Thanks to our friends at Alert Logic for contributing this article to our blog.
Back in June, we took a look at some of the major breaches of 2014. We chose Heartbleed, the eBay breach and the data breach at University of Pittsburgh Medical Center (UPMC), mainly because of the magnitude of the breaches, the diversity of the threats and the amount of coverage these breaches received.
Since June, there’s been no shortage of additional data breaches. Here’s a random sample, just for retail organizations in the United States.
- Possible data breach at Dairy Queen potentially affecting consumers in at least eight states
- In mid-August, JP Morgan Chase was likely a victim of a zero day attack
- An attack at Community Health Systems potentially compromised personal data of more than 4.5 million patients
- Malware was found at 51 UPS Store Inc. locations in 24 states
- Data breach at Supervalu supermarkets and liquor stores, including Cub foods, Albertsons, ACME markets, Jewel Osco, Shaw’s, Star Market, Farm Fresh Supermarket, Hornbacher’s, Shop ‘n Save and Shoppers Food and Pharmacy
- Sporting good and outdoor gear retailer REI announced a breach where attackers obtained consumer’s email address and passwords
We could keep going … Jimmy John’s, Goodwill, StubHub, NASDAQ, Legal Sea Foods, Home Depot and many others have all been known or alleged victims of data breaches since June as well. And we could easily double (or triple or quadruple this list) if we included examples from other industries (e.g., government) and other parts of the globe.
In a couple of webinars we hosted earlier this year on the Target data breach and our own Cloud Security Report, we predicted that 2014 was going to be a bad year for retailers and offered a few suggestions why, including:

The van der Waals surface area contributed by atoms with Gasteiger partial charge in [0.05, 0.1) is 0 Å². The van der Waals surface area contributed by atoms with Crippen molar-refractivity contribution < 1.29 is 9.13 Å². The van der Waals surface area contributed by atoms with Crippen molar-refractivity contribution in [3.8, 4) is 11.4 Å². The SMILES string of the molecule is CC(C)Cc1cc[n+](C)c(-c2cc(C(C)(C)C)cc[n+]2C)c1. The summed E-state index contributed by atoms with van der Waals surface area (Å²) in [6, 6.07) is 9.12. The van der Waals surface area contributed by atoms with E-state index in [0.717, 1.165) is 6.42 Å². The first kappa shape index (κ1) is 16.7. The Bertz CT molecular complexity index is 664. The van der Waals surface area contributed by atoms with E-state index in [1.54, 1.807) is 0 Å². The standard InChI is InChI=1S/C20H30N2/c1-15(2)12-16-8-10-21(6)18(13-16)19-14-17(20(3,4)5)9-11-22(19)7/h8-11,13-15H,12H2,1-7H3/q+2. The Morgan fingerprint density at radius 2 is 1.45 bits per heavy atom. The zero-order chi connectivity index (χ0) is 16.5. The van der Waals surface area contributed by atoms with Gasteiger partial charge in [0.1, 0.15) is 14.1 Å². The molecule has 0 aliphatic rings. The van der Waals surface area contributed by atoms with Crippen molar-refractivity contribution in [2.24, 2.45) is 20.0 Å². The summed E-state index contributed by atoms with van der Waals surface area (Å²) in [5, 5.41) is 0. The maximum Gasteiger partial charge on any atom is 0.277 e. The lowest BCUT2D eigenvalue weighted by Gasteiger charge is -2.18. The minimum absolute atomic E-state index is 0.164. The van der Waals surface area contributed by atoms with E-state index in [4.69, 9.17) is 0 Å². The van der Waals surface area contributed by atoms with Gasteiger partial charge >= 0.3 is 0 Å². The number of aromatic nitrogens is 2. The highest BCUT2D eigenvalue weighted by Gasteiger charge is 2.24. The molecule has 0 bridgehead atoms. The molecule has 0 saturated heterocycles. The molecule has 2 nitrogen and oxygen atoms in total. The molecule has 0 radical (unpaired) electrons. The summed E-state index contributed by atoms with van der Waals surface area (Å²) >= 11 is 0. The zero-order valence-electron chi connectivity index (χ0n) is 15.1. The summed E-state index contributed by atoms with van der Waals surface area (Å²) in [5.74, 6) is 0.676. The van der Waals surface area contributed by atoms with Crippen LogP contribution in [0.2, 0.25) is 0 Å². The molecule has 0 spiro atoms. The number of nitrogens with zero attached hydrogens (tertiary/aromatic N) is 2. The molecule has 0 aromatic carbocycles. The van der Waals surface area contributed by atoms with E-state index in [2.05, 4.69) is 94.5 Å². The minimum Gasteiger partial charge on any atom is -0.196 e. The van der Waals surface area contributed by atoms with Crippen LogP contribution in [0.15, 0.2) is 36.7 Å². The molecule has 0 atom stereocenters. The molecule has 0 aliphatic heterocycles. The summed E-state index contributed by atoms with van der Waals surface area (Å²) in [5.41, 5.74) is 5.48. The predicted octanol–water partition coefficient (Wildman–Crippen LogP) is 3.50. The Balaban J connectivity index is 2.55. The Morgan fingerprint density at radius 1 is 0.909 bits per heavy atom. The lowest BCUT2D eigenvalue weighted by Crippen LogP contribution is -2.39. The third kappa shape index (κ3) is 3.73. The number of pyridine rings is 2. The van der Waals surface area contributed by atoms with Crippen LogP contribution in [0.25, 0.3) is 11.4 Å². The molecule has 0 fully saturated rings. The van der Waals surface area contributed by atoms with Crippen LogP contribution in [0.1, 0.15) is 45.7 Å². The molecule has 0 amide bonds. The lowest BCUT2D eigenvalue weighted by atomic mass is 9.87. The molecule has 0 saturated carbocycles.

- Easy access to malware via the Internet
- Evolving and more sophisticated malware
- More organization and coordination by attackers
Should you be worried that your organization could be the next victim of a cyber attack? We think so. As Andy Grove from Intel said many years ago “Only the Paranoid Survive.” If you are a little paranoid, one easy way to add defense in depth layers is to protect your systems, networks and applications with log management, intrusion detection and web application firewall solutions. Examples of how these tools can secure your datacenter layers include:
- Detect failed login attempts from known/ unknown actors
- Detect registry setting changes in applications
- Detect new services started or stopped on a given host
- Detect brute force attack and brute force attempts
- Signatures can detect intrusions and possible data leakage
- Detect attempted attacks and data ex-filtration
- Scanning can identify potential vulnerabilities
Web application firewall:
- Detect attempted compromise and block if inline
Of course tools are just one part of protecting yourself. You need people to manage them by updating content and monitoring them for alerts and you need to build and follow processes such as creating access management policies and adopting a regular patch management approach. Even doing the basics though can help. Part of not being a victim is not being easily vulnerable. Just like the burglar who passes on robbing the house with a home alarm system, many attackers will pass on organizations that have security layers in place and look to find the easiest, most vulnerable targets to focus on.